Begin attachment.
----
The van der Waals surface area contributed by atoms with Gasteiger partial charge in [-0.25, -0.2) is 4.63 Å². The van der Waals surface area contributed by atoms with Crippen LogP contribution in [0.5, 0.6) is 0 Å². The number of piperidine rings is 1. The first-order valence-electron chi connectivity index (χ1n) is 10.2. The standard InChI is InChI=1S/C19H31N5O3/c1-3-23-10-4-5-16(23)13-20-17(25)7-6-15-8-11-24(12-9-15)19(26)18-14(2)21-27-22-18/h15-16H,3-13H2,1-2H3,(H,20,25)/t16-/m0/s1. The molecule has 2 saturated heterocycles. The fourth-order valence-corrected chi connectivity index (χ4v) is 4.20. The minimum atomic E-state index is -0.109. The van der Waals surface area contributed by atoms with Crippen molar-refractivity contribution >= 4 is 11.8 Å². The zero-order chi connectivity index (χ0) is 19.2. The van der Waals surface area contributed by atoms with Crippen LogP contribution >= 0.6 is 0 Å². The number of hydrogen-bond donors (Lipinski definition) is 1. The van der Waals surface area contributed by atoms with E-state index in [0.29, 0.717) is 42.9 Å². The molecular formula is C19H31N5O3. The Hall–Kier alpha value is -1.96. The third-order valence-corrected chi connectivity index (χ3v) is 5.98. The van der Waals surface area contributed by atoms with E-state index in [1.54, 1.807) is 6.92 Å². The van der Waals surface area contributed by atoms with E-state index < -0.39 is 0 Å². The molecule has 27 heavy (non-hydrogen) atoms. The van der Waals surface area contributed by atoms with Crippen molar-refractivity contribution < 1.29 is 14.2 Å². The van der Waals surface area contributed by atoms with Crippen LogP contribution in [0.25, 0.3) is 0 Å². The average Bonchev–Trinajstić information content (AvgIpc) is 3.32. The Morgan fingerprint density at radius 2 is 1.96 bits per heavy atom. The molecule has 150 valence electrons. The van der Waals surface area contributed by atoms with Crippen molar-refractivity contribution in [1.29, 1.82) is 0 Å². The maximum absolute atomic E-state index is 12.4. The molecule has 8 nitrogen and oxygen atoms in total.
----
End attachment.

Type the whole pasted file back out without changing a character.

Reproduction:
The van der Waals surface area contributed by atoms with Gasteiger partial charge in [-0.25, -0.2) is 4.63 Å². The van der Waals surface area contributed by atoms with Crippen LogP contribution in [0.5, 0.6) is 0 Å². The number of piperidine rings is 1. The first-order valence-electron chi connectivity index (χ1n) is 10.2. The standard InChI is InChI=1S/C19H31N5O3/c1-3-23-10-4-5-16(23)13-20-17(25)7-6-15-8-11-24(12-9-15)19(26)18-14(2)21-27-22-18/h15-16H,3-13H2,1-2H3,(H,20,25)/t16-/m0/s1. The molecule has 2 saturated heterocycles. The fourth-order valence-corrected chi connectivity index (χ4v) is 4.20. The minimum atomic E-state index is -0.109. The van der Waals surface area contributed by atoms with Crippen molar-refractivity contribution >= 4 is 11.8 Å². The zero-order chi connectivity index (χ0) is 19.2. The van der Waals surface area contributed by atoms with Crippen LogP contribution >= 0.6 is 0 Å². The number of hydrogen-bond donors (Lipinski definition) is 1. The van der Waals surface area contributed by atoms with E-state index in [0.29, 0.717) is 42.9 Å². The molecular formula is C19H31N5O3. The Hall–Kier alpha value is -1.96. The third-order valence-corrected chi connectivity index (χ3v) is 5.98. The van der Waals surface area contributed by atoms with E-state index in [1.54, 1.807) is 6.92 Å². The van der Waals surface area contributed by atoms with E-state index < -0.39 is 0 Å². The molecule has 27 heavy (non-hydrogen) atoms. The van der Waals surface area contributed by atoms with Crippen molar-refractivity contribution < 1.29 is 14.2 Å². The van der Waals surface area contributed by atoms with Crippen LogP contribution in [0.25, 0.3) is 0 Å². The average Bonchev–Trinajstić information content (AvgIpc) is 3.32. The Morgan fingerprint density at radius 2 is 1.96 bits per heavy atom. The molecule has 150 valence electrons. The van der Waals surface area contributed by atoms with Crippen molar-refractivity contribution in [1.29, 1.82) is 0 Å². The maximum absolute atomic E-state index is 12.4. The molecule has 8 nitrogen and oxygen atoms in total.